Some researchers believe these men were visual coordinators on the scene to signal if more shots were needed to prevent Kennedy from leaving the plaza alive.
Thisis a photo of the press bus passing through Dealey Plaza moments after
the shooting. In the foreground with his hands in the pockets of his jump
is James Hicks who admitted to New Orleans Dist. Atty. Jim Garrison that he was one of the radio coordinators.
In a version of this photo with less contrast you can actually see the radio in his hip pocket.?
Most all men in 1963 wore hair grease (many chose Vitalis). I think I was
wearing some sort of pink pommade for my crew cut.
This went for the Secret Service agents too. This is why SS agents Kellerman and the driver Greer had sun glints on their
heads in Zapruder film Frame 314 as you can see in this frame from the Zapruder film. This is what many people thought was a pistol wielded
by Greer. But his hands were always on the steering wheel, although he did look over his right shoulder at Kennedy
until after the fatal head shot. This action is contrary to his official testimony in which he stated he never looked back.
Here's is a photo taken in front of the Texas School Book Depository moments
after the JFK assassination.
The figure circled at the extreme left is thought to be G.H.W. Bush?. Here are two comparisons of this man and a photo of Bush circa 1963.
This is a graphic done by researcher Richard Hooke who thought that one young
man in the Dealey Plaza crowd resembled George W. Bush.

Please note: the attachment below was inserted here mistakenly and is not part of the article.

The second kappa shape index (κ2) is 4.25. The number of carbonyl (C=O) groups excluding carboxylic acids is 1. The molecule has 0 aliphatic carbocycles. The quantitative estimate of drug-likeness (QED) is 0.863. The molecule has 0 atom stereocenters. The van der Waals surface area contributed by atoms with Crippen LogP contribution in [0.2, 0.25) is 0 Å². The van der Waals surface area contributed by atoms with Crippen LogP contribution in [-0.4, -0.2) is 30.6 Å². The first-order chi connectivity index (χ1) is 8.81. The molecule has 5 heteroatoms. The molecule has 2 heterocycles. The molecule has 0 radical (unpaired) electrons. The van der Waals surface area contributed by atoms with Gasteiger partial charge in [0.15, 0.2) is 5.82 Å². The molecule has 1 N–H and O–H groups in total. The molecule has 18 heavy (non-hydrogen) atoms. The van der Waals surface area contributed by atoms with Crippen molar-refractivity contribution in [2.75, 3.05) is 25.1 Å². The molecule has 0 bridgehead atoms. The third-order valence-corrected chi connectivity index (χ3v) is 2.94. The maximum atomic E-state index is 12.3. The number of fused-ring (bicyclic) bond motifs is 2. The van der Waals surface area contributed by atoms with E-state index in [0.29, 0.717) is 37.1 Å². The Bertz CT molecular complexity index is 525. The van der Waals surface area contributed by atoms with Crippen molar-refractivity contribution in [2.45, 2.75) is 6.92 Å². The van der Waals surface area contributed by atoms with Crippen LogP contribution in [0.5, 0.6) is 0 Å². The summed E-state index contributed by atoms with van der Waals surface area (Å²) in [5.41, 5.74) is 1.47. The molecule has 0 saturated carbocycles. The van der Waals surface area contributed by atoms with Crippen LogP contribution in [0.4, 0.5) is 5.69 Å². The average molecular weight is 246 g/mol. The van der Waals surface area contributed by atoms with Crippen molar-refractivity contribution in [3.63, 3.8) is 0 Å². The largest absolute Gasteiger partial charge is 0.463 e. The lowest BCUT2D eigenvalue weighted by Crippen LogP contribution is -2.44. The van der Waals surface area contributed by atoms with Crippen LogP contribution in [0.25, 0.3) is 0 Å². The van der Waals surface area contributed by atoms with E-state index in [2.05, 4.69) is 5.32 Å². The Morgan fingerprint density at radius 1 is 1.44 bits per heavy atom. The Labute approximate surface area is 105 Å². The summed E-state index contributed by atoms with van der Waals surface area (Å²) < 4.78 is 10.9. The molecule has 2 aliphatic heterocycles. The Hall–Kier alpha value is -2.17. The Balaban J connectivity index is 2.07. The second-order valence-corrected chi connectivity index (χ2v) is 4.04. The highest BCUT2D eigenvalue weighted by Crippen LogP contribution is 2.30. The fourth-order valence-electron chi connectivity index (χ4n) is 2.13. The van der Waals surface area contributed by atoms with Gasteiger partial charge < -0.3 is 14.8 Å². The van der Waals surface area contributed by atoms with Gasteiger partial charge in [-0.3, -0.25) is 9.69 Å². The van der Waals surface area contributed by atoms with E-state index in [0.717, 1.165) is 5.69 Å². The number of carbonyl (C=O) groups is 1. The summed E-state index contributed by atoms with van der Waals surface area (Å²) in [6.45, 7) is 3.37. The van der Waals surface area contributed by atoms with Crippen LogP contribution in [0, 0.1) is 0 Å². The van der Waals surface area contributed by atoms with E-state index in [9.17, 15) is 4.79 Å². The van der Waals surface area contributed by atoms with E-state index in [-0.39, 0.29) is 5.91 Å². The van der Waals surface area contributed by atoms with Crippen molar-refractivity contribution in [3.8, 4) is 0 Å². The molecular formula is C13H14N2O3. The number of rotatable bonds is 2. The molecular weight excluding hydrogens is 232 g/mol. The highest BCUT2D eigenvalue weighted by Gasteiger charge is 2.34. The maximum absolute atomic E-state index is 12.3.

Hooke suspected that the elder Bush brought along his son to witness the events of that day.
Here is an original photo of the Old Red Courthouse complete with tall center tower as depicted by Dick Allgire.
Excerpt from Jim Marrs DEFINITIVE book 'Crossfire'...
(Here is what one witness, Ed Hoffman, described seeing behind the picket fence on the Grassy Knoll. It corresponds well with your viewing. This from my book "Crossfire.")
Virgil Edward Hoffman, born deaf, was twenty-six years old on November 22, 1963, and at noontime was driving toward downtown Dallas on the Stemmons Freeway when he noticed numerous people lining the freeway. He suddenly realized that President Kennedy was to motorcade through the city that day, so he stopped his car just north of a railroad bridge across Stemmons and joined the spectators.
After waiting for a time, Hoffman decided to walk along the shoulder of the freeway to a point where it crossed over Elm Street in hopes of getting a view into Dealey Plaza. From this vantage point, Hoffman was approximately two hundred yards west of the parking lot behind the picket fence at an elevation of about the height of the first floor of the Texas School Book Depository.
Being unable to hear, he was not aware that Kennedy's motorcade was passing through the plaza. However, he was aware of movement on the north side of the picket fence. He became aware of a man running west along the back side of the fence wearing a dark suit and a tie. The man was carrying a rifle in his hands. As the man reached a metal-pipe railing at the west end of the fence, he tossed the rifle to a second man standing on the west side of the pipe near the railroad tracks that went south over the Triple Underpass. The second man was wearing light coveralls and a railroad worker's hat.
The second man caught the rifle, ducked behind a large railroad switch
box—one of two at that site—and knelt down. The man disassembled
the rifle, placed it in a soft brown bag (Hoffman's description matches
that of the traditional railroad brakeman's tool bag), then walked nonchalantly
north into the rail yards in the general direction of the railroad tower
containing Lee Bowers.